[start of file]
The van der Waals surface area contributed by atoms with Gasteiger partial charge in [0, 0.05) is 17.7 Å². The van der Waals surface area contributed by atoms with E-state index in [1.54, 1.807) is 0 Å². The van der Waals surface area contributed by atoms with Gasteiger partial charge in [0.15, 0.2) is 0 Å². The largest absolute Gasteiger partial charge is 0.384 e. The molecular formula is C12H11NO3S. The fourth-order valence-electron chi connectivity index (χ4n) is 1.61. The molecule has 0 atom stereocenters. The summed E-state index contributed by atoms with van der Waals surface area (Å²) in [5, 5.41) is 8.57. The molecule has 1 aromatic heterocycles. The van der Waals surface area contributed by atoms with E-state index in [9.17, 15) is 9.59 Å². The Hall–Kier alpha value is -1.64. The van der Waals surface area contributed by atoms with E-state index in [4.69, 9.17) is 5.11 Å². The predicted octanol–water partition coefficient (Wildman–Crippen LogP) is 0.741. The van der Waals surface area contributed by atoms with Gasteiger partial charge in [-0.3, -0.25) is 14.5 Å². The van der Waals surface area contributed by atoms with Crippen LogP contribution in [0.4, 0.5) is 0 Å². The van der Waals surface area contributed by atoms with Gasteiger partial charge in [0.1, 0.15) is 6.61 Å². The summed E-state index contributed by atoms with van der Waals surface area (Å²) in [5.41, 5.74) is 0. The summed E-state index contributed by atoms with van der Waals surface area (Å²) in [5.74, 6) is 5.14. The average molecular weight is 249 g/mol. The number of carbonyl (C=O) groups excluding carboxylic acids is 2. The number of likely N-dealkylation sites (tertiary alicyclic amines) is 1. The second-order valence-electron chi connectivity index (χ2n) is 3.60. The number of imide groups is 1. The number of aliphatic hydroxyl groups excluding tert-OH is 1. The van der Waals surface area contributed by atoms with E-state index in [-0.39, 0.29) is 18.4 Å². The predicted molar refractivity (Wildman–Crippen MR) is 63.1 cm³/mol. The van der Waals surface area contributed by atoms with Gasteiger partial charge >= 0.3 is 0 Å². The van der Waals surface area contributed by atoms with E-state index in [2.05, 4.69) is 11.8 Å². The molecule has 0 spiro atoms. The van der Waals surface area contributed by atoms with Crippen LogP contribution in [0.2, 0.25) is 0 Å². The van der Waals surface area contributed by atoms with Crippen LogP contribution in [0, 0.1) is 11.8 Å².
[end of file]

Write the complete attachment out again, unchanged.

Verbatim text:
The van der Waals surface area contributed by atoms with Gasteiger partial charge in [0, 0.05) is 17.7 Å². The van der Waals surface area contributed by atoms with E-state index in [1.54, 1.807) is 0 Å². The van der Waals surface area contributed by atoms with Gasteiger partial charge in [0.15, 0.2) is 0 Å². The largest absolute Gasteiger partial charge is 0.384 e. The molecular formula is C12H11NO3S. The fourth-order valence-electron chi connectivity index (χ4n) is 1.61. The molecule has 0 atom stereocenters. The summed E-state index contributed by atoms with van der Waals surface area (Å²) in [5, 5.41) is 8.57. The molecule has 1 aromatic heterocycles. The van der Waals surface area contributed by atoms with E-state index in [9.17, 15) is 9.59 Å². The Hall–Kier alpha value is -1.64. The van der Waals surface area contributed by atoms with E-state index in [4.69, 9.17) is 5.11 Å². The predicted octanol–water partition coefficient (Wildman–Crippen LogP) is 0.741. The van der Waals surface area contributed by atoms with Gasteiger partial charge in [-0.3, -0.25) is 14.5 Å². The van der Waals surface area contributed by atoms with Crippen LogP contribution in [0.4, 0.5) is 0 Å². The van der Waals surface area contributed by atoms with Gasteiger partial charge in [0.1, 0.15) is 6.61 Å². The summed E-state index contributed by atoms with van der Waals surface area (Å²) in [5.41, 5.74) is 0. The summed E-state index contributed by atoms with van der Waals surface area (Å²) in [5.74, 6) is 5.14. The average molecular weight is 249 g/mol. The number of carbonyl (C=O) groups excluding carboxylic acids is 2. The number of likely N-dealkylation sites (tertiary alicyclic amines) is 1. The second-order valence-electron chi connectivity index (χ2n) is 3.60. The number of imide groups is 1. The number of aliphatic hydroxyl groups excluding tert-OH is 1. The van der Waals surface area contributed by atoms with E-state index in [-0.39, 0.29) is 18.4 Å². The predicted molar refractivity (Wildman–Crippen MR) is 63.1 cm³/mol. The van der Waals surface area contributed by atoms with Gasteiger partial charge >= 0.3 is 0 Å². The van der Waals surface area contributed by atoms with E-state index in [2.05, 4.69) is 11.8 Å². The molecule has 0 spiro atoms. The van der Waals surface area contributed by atoms with Crippen LogP contribution in [0.2, 0.25) is 0 Å². The van der Waals surface area contributed by atoms with Crippen LogP contribution in [0, 0.1) is 11.8 Å².